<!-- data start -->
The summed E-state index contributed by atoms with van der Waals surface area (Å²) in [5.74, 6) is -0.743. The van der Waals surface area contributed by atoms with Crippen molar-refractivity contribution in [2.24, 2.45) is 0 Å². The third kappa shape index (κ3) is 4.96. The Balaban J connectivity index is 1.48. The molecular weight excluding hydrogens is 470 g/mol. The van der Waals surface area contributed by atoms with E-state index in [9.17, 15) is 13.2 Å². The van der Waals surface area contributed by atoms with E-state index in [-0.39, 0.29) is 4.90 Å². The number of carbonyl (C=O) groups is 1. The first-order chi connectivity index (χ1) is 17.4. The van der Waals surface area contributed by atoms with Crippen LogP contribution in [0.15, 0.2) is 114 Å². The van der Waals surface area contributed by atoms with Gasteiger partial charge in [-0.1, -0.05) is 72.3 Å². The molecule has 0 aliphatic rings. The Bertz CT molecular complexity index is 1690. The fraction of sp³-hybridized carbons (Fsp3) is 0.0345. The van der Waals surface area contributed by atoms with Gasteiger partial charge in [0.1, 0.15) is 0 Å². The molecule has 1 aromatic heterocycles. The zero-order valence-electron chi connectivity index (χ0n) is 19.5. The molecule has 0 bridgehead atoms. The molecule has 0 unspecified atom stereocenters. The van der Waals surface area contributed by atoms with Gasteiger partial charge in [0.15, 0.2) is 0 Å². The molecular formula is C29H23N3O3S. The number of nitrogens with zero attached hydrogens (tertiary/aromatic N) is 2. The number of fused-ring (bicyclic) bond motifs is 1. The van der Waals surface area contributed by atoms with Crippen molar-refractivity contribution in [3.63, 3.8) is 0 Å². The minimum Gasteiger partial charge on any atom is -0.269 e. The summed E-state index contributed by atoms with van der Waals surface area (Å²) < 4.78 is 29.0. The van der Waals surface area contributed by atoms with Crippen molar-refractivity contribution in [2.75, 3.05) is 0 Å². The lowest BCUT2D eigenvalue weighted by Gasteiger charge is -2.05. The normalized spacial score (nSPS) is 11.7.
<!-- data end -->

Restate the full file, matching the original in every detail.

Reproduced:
The summed E-state index contributed by atoms with van der Waals surface area (Å²) in [5.74, 6) is -0.743. The van der Waals surface area contributed by atoms with Crippen molar-refractivity contribution in [2.24, 2.45) is 0 Å². The third kappa shape index (κ3) is 4.96. The Balaban J connectivity index is 1.48. The molecular weight excluding hydrogens is 470 g/mol. The van der Waals surface area contributed by atoms with E-state index in [9.17, 15) is 13.2 Å². The van der Waals surface area contributed by atoms with E-state index in [-0.39, 0.29) is 4.90 Å². The number of carbonyl (C=O) groups is 1. The first-order chi connectivity index (χ1) is 17.4. The van der Waals surface area contributed by atoms with Crippen LogP contribution in [0.15, 0.2) is 114 Å². The van der Waals surface area contributed by atoms with Gasteiger partial charge in [-0.1, -0.05) is 72.3 Å². The molecule has 0 aliphatic rings. The Bertz CT molecular complexity index is 1690. The fraction of sp³-hybridized carbons (Fsp3) is 0.0345. The van der Waals surface area contributed by atoms with Gasteiger partial charge in [0.1, 0.15) is 0 Å². The molecule has 1 aromatic heterocycles. The zero-order valence-electron chi connectivity index (χ0n) is 19.5. The molecule has 0 bridgehead atoms. The molecule has 0 unspecified atom stereocenters. The van der Waals surface area contributed by atoms with Gasteiger partial charge in [0.15, 0.2) is 0 Å². The molecular formula is C29H23N3O3S. The number of nitrogens with zero attached hydrogens (tertiary/aromatic N) is 2. The number of fused-ring (bicyclic) bond motifs is 1. The van der Waals surface area contributed by atoms with Crippen molar-refractivity contribution in [3.63, 3.8) is 0 Å². The minimum Gasteiger partial charge on any atom is -0.269 e. The summed E-state index contributed by atoms with van der Waals surface area (Å²) < 4.78 is 29.0. The van der Waals surface area contributed by atoms with Crippen molar-refractivity contribution in [2.75, 3.05) is 0 Å². The lowest BCUT2D eigenvalue weighted by Gasteiger charge is -2.05. The normalized spacial score (nSPS) is 11.7.